Friday, May 21, 2010

Shifting gears to Btrfs

Btrfs (pronounced Butter FS) is still marked as experimental in the Linux kernel yet several distros have already begun making it available as technology previews (most recently OpenSUSE). MeeGo even goes so far as to make it the default filesystem. At this point in time, Btrfs is barely 2 years old yet it's already considered stable enough for the brave of heart to try out. Even Ubuntu is considering making it the default filesystem should certain criteria be met in time.

Btrfs marks the transition to a new kind of filesystem. With the advent of multicore computing, resources have become abundant enough for features that were previously too costly to now be considered viable. And those features aren't just for the sake of more features, too.

Checksums - Data and metadata will be checksummed and verified. As hard disks grow larger, the number of errors will inevitably rise. Providing a mechanism to ensure anything written to disk is correct will no longer be optional.

Transparent compression - Even as hard disks grow exponentially larger, there's always a need for more particularly with media content taking center stage. Optional compression will allow more efficient use of available space.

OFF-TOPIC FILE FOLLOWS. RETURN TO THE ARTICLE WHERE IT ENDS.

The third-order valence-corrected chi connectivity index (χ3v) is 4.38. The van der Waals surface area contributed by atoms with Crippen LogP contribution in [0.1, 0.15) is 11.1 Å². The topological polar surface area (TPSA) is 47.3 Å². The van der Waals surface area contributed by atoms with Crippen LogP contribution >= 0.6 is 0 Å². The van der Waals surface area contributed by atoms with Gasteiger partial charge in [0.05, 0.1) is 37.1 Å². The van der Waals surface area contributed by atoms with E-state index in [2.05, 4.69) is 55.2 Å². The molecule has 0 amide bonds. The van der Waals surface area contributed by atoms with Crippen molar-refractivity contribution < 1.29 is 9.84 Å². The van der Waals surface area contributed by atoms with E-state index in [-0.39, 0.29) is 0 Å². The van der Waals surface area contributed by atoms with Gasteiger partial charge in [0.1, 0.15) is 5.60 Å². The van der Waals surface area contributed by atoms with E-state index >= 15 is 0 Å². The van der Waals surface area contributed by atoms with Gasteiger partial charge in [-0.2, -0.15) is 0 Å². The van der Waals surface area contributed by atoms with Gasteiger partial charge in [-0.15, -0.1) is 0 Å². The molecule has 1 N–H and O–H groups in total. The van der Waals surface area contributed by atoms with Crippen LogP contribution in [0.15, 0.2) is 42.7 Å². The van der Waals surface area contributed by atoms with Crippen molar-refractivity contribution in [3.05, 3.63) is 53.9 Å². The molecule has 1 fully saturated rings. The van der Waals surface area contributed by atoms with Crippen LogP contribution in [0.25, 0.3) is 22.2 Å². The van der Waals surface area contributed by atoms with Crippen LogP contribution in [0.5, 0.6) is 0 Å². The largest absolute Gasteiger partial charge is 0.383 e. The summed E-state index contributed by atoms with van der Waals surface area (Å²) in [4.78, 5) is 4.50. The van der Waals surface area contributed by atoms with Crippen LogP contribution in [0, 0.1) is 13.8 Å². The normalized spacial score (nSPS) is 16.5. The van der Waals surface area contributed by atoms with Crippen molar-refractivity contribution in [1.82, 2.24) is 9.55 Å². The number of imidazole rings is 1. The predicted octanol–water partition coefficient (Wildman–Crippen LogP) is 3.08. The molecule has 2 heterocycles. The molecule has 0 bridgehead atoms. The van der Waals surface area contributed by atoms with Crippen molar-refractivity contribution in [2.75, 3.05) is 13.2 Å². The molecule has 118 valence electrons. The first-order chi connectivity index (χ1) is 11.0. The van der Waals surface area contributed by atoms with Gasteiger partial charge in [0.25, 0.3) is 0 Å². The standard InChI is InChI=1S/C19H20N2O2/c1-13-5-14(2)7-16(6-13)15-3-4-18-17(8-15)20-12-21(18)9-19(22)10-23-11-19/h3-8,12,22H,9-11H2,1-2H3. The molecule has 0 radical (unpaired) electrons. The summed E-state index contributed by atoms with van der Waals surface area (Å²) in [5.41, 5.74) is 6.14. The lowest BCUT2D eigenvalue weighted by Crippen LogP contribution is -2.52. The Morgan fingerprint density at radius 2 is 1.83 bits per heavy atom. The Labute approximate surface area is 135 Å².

Multiple device support - No longer will RAID be an enterprise-only feature. Btrfs will bring RAID-like capabilities to the masses (optional, of course) and you don't even need RAID hardware for it. With traditional RAID, the filesystem is unaware that the underlying storage device is not a single physical disc. Btrfs will know that the underlying storage is a group of storage disks and can be configured to move out data from failing hard disks before it's too late.

There's more, of course.

Extents-based storage, online fsck, online defragmentation, subvolumes, snapshotting, and more are planned. Many are already available in the current unstable version. More distros adopting btrfs as a technology preview only means more testers for the in-development filesystem. That translates to a faster rate of evolution, and a better stable release in future.